Where is the horse, the steed that bears the triumphant general, the untamable champion loyal only to the skilled commander, so beloved of great leaders from Alexander to Napoleon? It’s not here. In its place is a young colt -- hardly the symbol of leadership. Jesus seems to have no understanding of rank. After all the fuss about procuring, even sequestrating, the right animal, just the kind of action worthy of a king, he gets the wrong animal. He chooses an agricultural tool, not a weapon of war; a tractor, not a tank.
The crowd has more sense of propriety and parades him as befits a king. "Save us now," they cry. "Hosanna," they say, calling Jesus "the coming one," the one who restores the kingdom of David. All is well, for despite being on the wrong animal, he is surrounded by followers full of messianic hopes. He is approaching Jerusalem with authority and truth. He enters: this is the key moment. He approaches the temple: this is it. He looks around, sizes up the situation, and . . . goes back to the hotel. Back out to Bethany. What an anticlimax. How can we account for it?
The secret lies in the description of the search for the colt. Mark includes the words "you will find tied there a colt that has never been ridden." Luke’s Gospel has three new beginnings of this sort. Luke has Mary’s womb, which has never before carried a child. More explicitly, he has this same phrase about the colt "that has never been ridden"; and on the night of the crucifixion he refers to "a tomb where no one had ever been laid." Three moments of novelty, or revelation. Matthew shares with Luke the reference to the womb; Mark shares with Luke the reference to the colt; John shares with Luke the reference to the tomb.
Thus for Matthew, the new beginning lies with the miraculous conception of Jesus. From the very start, God was doing a new and unique thing. Jesus is breaking barriers and subverting order from the very moment of his conception. For John, by contrast, there is nothing new in the same way about the conception of Jesus, since the word was in the beginning with God. What was new was that the word became flesh, flesh which died and was laid in a tomb in which no one had ever been laid. There had been many places of death, but this was to be the first from which death would give way to new life.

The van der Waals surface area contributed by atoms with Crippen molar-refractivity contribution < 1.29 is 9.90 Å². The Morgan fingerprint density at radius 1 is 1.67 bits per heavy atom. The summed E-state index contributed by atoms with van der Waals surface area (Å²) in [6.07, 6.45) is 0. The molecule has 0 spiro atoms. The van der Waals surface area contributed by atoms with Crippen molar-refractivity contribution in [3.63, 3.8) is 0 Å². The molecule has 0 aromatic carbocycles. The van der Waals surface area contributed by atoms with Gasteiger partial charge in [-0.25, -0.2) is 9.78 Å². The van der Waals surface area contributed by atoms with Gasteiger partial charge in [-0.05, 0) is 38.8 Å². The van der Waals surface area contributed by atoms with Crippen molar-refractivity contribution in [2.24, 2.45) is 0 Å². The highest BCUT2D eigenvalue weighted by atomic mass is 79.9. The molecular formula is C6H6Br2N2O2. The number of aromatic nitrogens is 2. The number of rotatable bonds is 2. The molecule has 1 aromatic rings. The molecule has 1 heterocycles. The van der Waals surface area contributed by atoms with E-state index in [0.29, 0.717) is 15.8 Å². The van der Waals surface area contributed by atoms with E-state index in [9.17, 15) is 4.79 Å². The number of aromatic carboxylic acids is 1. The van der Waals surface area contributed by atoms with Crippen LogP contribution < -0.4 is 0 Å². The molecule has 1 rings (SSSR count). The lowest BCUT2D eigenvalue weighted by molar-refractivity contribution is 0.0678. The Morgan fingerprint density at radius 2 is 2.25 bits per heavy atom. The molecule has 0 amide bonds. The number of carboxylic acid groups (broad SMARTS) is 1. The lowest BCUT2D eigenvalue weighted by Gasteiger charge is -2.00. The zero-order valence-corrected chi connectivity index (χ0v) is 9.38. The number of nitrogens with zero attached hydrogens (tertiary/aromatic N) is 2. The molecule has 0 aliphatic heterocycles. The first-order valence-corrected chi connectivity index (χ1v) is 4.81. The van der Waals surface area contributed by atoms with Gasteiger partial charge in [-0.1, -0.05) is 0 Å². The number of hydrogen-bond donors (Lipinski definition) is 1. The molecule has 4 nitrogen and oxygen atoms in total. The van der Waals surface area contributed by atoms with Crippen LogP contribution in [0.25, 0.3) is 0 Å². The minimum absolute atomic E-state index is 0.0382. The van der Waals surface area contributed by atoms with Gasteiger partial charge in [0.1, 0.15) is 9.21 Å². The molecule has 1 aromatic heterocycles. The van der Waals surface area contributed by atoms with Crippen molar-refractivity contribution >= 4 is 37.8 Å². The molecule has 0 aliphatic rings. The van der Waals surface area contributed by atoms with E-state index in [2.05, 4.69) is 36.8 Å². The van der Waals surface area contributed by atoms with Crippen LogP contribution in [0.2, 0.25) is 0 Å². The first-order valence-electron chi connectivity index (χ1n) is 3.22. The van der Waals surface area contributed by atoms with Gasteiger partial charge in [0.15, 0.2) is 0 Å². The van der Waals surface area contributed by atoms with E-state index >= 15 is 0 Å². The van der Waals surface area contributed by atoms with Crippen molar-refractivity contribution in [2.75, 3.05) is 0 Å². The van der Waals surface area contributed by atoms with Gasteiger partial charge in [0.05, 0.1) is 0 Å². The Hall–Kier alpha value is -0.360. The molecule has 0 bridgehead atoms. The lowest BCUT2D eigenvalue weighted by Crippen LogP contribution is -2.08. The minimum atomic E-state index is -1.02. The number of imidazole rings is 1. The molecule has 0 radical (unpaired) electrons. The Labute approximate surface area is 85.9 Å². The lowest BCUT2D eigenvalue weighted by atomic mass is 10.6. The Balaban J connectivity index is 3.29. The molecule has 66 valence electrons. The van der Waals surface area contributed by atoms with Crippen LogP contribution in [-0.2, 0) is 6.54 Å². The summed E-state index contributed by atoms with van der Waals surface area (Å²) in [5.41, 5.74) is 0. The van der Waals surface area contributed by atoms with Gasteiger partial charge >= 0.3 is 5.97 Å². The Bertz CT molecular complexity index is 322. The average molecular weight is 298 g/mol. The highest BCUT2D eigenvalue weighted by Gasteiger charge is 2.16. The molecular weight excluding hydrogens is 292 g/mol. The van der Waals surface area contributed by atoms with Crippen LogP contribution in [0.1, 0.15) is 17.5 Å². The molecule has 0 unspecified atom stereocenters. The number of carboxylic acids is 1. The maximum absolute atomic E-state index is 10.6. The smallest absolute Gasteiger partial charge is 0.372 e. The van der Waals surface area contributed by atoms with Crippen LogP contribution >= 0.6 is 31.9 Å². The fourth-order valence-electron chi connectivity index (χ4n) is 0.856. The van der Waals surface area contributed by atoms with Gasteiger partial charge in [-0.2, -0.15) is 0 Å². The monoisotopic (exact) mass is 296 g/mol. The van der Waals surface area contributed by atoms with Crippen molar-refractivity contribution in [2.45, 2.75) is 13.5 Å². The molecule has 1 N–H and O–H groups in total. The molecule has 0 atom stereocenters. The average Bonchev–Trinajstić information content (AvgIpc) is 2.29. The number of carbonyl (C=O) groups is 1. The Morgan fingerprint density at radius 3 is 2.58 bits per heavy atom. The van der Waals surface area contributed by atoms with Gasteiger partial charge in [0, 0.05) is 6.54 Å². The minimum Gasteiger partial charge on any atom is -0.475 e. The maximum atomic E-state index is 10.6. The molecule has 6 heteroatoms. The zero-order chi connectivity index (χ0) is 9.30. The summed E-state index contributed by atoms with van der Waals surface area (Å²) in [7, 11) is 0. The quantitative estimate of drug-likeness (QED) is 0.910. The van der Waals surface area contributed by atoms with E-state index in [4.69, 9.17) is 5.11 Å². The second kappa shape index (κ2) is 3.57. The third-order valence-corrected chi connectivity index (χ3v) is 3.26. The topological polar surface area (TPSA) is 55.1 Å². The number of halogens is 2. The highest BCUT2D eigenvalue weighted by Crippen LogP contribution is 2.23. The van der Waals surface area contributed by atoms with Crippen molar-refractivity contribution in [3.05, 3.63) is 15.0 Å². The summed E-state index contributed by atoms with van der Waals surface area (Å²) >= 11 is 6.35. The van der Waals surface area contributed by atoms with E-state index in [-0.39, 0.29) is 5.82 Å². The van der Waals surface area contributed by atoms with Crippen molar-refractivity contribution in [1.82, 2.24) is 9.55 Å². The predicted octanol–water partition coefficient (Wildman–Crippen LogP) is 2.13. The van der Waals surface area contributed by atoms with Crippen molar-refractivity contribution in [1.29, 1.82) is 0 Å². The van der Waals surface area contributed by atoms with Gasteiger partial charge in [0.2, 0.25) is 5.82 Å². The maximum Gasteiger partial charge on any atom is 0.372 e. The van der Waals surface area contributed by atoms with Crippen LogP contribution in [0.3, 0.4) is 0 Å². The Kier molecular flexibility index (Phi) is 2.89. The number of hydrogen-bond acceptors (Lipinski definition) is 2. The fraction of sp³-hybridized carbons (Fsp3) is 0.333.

For Mark, the decisive moment has to do with the new colt which had never been ridden. Others had paraded and would continue to parade on a fine stallion. They would take on the authorities of their day by force of arms and die, gloriously or ingloriously, to be remembered as heroes and patriots. Others again, many more of them, would fall in with the authorities of their day, lacking the courage or the tenacity to hold out for the restoration of David’s kingdom. But only Jesus confronted the powers with disarming love, only he rode to certain death with no attempt to intimidate, destroy or surprise his enemies. In this moment Jesus does many things. He fulfills one prophecy while subverting others. He changes the notion of kingship by riding on a colt rather than a horse. And he makes a short journey from the land where his authority is recognized and his priestly power to heal and forgive is formidable, to the city where the people will reject him and his disciples will betray him.
This is perhaps the defining moment of Jesus’ ministry. It seems, like so much of Mark’s Gospel, to be some kind of joke. The defining moment of our ministry may leave us feeling foolish too. It comes when we, like Jesus, realize we are near the end of our journey; and we finally face up to evil, bringing nothing in our hands but what he had: peace and truth and love.